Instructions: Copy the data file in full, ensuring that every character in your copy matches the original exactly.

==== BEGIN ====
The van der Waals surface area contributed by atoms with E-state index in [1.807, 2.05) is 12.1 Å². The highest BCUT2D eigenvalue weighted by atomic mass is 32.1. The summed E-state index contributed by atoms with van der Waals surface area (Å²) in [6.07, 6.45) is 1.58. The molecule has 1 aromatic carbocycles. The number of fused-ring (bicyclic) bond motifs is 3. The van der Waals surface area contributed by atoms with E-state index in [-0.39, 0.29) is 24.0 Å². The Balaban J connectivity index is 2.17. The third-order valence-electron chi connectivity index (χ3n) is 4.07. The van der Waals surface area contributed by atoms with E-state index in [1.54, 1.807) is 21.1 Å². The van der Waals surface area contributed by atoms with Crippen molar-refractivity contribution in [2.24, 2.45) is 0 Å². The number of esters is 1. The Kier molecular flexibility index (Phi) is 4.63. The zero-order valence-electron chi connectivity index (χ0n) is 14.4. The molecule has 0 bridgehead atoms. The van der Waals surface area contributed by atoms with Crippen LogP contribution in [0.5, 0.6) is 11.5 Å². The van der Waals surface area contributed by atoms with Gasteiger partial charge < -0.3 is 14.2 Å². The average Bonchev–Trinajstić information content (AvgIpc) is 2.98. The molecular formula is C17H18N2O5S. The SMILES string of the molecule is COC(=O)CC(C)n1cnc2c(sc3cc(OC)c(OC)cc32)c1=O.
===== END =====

The van der Waals surface area contributed by atoms with E-state index in [1.807, 2.05) is 12.1 Å². The highest BCUT2D eigenvalue weighted by atomic mass is 32.1. The summed E-state index contributed by atoms with van der Waals surface area (Å²) in [6.07, 6.45) is 1.58. The molecule has 1 aromatic carbocycles. The number of fused-ring (bicyclic) bond motifs is 3. The van der Waals surface area contributed by atoms with E-state index in [-0.39, 0.29) is 24.0 Å². The Balaban J connectivity index is 2.17. The third-order valence-electron chi connectivity index (χ3n) is 4.07. The van der Waals surface area contributed by atoms with E-state index in [1.54, 1.807) is 21.1 Å². The van der Waals surface area contributed by atoms with Crippen molar-refractivity contribution in [2.24, 2.45) is 0 Å². The number of esters is 1. The Kier molecular flexibility index (Phi) is 4.63. The zero-order valence-electron chi connectivity index (χ0n) is 14.4. The molecule has 0 bridgehead atoms. The van der Waals surface area contributed by atoms with Crippen LogP contribution in [0.5, 0.6) is 11.5 Å². The van der Waals surface area contributed by atoms with Gasteiger partial charge < -0.3 is 14.2 Å². The average Bonchev–Trinajstić information content (AvgIpc) is 2.98. The molecular formula is C17H18N2O5S. The SMILES string of the molecule is COC(=O)CC(C)n1cnc2c(sc3cc(OC)c(OC)cc32)c1=O.